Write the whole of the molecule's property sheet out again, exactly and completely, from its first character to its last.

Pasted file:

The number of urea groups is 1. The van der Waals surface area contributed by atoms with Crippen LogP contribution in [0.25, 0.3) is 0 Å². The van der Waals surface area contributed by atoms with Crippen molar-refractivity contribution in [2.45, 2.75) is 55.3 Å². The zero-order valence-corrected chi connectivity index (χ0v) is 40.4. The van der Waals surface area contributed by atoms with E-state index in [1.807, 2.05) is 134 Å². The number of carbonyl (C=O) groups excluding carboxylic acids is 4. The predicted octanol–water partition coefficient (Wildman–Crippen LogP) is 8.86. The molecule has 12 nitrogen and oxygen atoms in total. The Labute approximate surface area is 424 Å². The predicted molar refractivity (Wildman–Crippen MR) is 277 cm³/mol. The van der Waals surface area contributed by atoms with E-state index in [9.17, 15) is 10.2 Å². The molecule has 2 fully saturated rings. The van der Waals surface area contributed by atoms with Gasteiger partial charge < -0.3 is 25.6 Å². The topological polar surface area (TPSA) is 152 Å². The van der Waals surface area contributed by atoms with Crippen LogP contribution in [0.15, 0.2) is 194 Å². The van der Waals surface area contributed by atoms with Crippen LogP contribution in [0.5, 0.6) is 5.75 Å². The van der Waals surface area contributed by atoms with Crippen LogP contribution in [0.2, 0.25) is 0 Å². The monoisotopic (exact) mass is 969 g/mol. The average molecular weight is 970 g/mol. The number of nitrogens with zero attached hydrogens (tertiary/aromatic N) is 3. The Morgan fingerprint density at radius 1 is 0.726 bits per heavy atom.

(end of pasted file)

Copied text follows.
The number of urea groups is 1. The van der Waals surface area contributed by atoms with Crippen LogP contribution in [0.25, 0.3) is 0 Å². The van der Waals surface area contributed by atoms with Crippen molar-refractivity contribution in [2.45, 2.75) is 55.3 Å². The zero-order valence-corrected chi connectivity index (χ0v) is 40.4. The van der Waals surface area contributed by atoms with E-state index in [1.807, 2.05) is 134 Å². The number of carbonyl (C=O) groups excluding carboxylic acids is 4. The predicted octanol–water partition coefficient (Wildman–Crippen LogP) is 8.86. The molecule has 12 nitrogen and oxygen atoms in total. The Labute approximate surface area is 424 Å². The predicted molar refractivity (Wildman–Crippen MR) is 277 cm³/mol. The van der Waals surface area contributed by atoms with E-state index in [9.17, 15) is 10.2 Å². The molecule has 2 fully saturated rings. The van der Waals surface area contributed by atoms with Gasteiger partial charge < -0.3 is 25.6 Å². The topological polar surface area (TPSA) is 152 Å². The van der Waals surface area contributed by atoms with Crippen LogP contribution in [0.15, 0.2) is 194 Å². The van der Waals surface area contributed by atoms with Crippen LogP contribution in [0.5, 0.6) is 5.75 Å². The van der Waals surface area contributed by atoms with Crippen LogP contribution in [0.2, 0.25) is 0 Å². The monoisotopic (exact) mass is 969 g/mol. The average molecular weight is 970 g/mol. The number of nitrogens with zero attached hydrogens (tertiary/aromatic N) is 3. The Morgan fingerprint density at radius 1 is 0.726 bits per heavy atom.